LABOUR members in Limerick have celebrated the foundation of the party 100 years ago with an exhibition at the County Library in Dooradoyle.
Addressing those gathered for the centenary event, Minister Jan O’Sullivan paid tribute to the generations of Labour activists who she said had “in good times and in bad fought to advance the social and economic agenda of the Labour Party”.
“There were individuals and families, such as the Keyes, Kemmys, Leddins, Coughlans, Prendergasts and Lippers who dedicated their lives to the cause of Labour in Limerick. We would not be here this evening to mark 100 years of the party if it wasn’t for their commitment and energy. It is a legacy that we are immensely proud of,” said Minister O’Sullivan.
Former TD Frank Prendergast delivered a lecture on Labour in Limerick from the revolutionary days of the Limerick Soviet to its electoral success in 2011.
Even during the days of the Limerick Soviet, Labour was criticised by others on the left for “selling out” those involved in the shortlived general strike by failing to call for it to be extended nationwide. But others, including the Mayor of Limerick and the powerful Catholic Church had also called for an end to the strike at that time.
“There was a general failure to get national support for the soviet and it can’t all be pinned on the Labour Party,” Minister O’Sullivan told the Leader.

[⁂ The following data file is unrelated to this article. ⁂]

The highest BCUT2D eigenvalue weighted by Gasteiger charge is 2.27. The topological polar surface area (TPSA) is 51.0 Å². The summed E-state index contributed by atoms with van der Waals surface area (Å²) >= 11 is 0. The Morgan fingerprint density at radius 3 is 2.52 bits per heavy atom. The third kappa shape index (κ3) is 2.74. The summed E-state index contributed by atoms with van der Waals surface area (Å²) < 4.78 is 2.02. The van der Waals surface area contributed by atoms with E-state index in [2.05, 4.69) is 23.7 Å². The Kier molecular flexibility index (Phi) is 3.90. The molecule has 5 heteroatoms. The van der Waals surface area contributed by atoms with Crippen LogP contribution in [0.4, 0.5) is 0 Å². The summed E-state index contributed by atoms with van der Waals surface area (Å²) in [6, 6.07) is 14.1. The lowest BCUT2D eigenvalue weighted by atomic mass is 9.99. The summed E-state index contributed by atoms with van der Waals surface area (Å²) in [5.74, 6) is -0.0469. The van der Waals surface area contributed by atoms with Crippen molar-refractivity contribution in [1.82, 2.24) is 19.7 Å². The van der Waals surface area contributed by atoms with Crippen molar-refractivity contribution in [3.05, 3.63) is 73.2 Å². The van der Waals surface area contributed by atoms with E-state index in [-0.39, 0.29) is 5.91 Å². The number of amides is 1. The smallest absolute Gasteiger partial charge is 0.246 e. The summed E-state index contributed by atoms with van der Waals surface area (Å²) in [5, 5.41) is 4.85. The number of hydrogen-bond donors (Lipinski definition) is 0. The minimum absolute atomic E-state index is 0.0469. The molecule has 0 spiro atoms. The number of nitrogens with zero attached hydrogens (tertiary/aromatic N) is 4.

For all the criticisms of Sinn Fein and the United Left Alliance, Labour remained a leftwing party, she said.
“It is very much in the tradition of the other social democratic parties of Europe such as the British Labour Party and the Socialists in France. And like those parties there is a wide spectrum of views, some more to the left and some more to the right, within that. But overall there is the commitment to the core values of equality, democracy and justice - and that remains the case today as much as it did 100 years ago,” she said.
Fianna Fail and Sinn Fein have attacked Labour in recent days over reported proposals to make social welfare recipients pay the property tax through deductions in their benefits.
Minister O’Sullivan said she couldn’t comment in advance of any government decision but said: “Fianna Fail have always been good at taking pot shots. Fianna Fail took €8 off basic social welfare rates and it can’t be forgotten that they are the ones who have got us into this situation where we have no choice but to reduce expenditure.
“Nobody in the Labour Party would want to do that but we are taking no lessons from Fianna Fail on that front,” she said.
The Labour exhibition is currently touring the country but on its brief Limerick stop was augmented with local memorabilia from the Keyes family.
Mayor Gerry McLoughlin was presented with an original menu from 1928 from a dinner hosted by the Limerick Trades and Labour Council to celebrate the election of the first Labour mayor of the city and accepted the rare item on behalf of the Jim Kemmy Municipal Museum.